In the aftermath of their first debate Tuesday night, Florida’s Republican Gov. Rick Scott accused his opponent, incumbent Democratic Sen. Bill Nelson, of trying to wriggle out of another debate, one scheduled on CNN for Oct. 16 in Tampa.
The Nelson campaign immediately fired back Wednesday, insisting that not only will it participate in the CNN debate but they’d like to see the candidates sworn in beforehand.
The feisty exchange came the morning after the two squared off in their first televised debate, hosted by the Spanish language channel Telemundo and held in a Miramar studio near Miami.
Although both men offered some short comments in Spanish — horribly accented but with Mr. Scott considerably more fluent than Mr. Nelson — the bilingual nature of the debate made it a somewhat wooden affair at times with both politicians relying on repeated use of various talking points.
One that Mr. Scott referred to multiple times was that Mr. Nelson has had decades in Washington in which he has accomplished very little, making him a sort of non-stop advertisement for term limits. Mr. Nelson, on the other hand, frequently criticized Mr. Scott’s truthfulness, saying the election will come down to “trust and integrity.”
Given that rather repetitive aura, the Scott campaign was quick to assert it had won the debate if only on the strength of the governor’s energy and command of the material. As the clear loser, according to Mr. Scott’s backers, Mr. Nelson was obviously trying to dodge a rematch by now insisting a change in the previously agreed upon rules of the CNN debate.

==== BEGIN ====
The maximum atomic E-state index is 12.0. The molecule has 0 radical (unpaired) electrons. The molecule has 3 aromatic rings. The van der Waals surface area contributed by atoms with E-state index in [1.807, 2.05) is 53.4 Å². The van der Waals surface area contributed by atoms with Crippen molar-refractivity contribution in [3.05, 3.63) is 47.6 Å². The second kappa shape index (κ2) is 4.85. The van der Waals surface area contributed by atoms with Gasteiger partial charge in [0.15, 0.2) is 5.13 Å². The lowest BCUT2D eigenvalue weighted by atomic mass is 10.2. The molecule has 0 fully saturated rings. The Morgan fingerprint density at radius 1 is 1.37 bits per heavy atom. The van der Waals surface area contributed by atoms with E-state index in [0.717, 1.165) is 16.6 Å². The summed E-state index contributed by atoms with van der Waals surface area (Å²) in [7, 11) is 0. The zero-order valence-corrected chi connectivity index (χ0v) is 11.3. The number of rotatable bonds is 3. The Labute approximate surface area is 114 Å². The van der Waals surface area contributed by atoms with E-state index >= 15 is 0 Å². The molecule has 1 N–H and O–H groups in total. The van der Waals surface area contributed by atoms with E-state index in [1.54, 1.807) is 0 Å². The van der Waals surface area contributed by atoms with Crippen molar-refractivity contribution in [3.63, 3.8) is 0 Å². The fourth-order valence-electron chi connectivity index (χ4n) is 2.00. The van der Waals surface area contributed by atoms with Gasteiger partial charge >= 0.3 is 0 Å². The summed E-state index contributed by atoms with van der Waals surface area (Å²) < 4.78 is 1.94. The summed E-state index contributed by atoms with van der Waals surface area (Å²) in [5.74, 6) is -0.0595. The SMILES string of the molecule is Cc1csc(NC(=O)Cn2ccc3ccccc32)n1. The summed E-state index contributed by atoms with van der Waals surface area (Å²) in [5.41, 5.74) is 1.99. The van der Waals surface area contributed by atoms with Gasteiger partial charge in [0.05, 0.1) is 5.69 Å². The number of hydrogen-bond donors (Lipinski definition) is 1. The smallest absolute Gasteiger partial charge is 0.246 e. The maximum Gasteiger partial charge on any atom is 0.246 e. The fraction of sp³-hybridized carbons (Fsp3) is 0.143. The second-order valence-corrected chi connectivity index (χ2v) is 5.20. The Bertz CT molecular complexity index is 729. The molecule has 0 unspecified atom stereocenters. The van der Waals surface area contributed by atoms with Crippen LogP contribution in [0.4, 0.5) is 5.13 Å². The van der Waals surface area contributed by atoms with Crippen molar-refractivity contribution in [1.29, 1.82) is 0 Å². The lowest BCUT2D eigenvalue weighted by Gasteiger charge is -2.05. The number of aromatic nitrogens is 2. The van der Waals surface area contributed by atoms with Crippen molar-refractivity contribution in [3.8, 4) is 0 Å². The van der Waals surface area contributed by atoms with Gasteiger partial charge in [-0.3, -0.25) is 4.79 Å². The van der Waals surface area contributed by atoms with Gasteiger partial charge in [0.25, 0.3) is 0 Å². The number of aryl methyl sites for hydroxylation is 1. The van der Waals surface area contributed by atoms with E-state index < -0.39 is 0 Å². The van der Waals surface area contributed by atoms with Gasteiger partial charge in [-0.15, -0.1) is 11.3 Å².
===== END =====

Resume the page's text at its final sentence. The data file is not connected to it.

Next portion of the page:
“Following last night’s embarrassing debate performance, Senator Bill Nelson and his handlers do not want Florida voters to have the opportunity to see the contrast between the Senator and Governor Scott,” Mr. Scott’s campaign blared.
Asked about the situation, a Nelson campaign spokesman said the story isn’t true.
“It’s 1,000 percent false, just like everything else Scott says,” spokesman Ryan Brown replied. “He just makes things up.”
The Florida race has been neck-and-neck for months, according to prognosticators. Mr. Nelson led early, Mr. Scott led mid-summer, and recent polls have again given Mr. Nelson a narrow edge but all political oddsmakers rate the election a toss-up.
The debate contretemps apparently arose over the time of the CNN debate, which is to begin at 10 p.m. Eastern time. CNN thought that would draw the largest viewership but the Scott campaign alleges Mr. Nelson would rather move up the time slot, a desire it attributes to what it calls the senator’s “disjointed rambling,” Tuesday night.
The Nelson campaign disputes it made any effort to dodge a debate.
“We will be at the CNN debate on Oct. 16 at the appointed time,” Mr. Brown said. “And we hope it’s under oath.”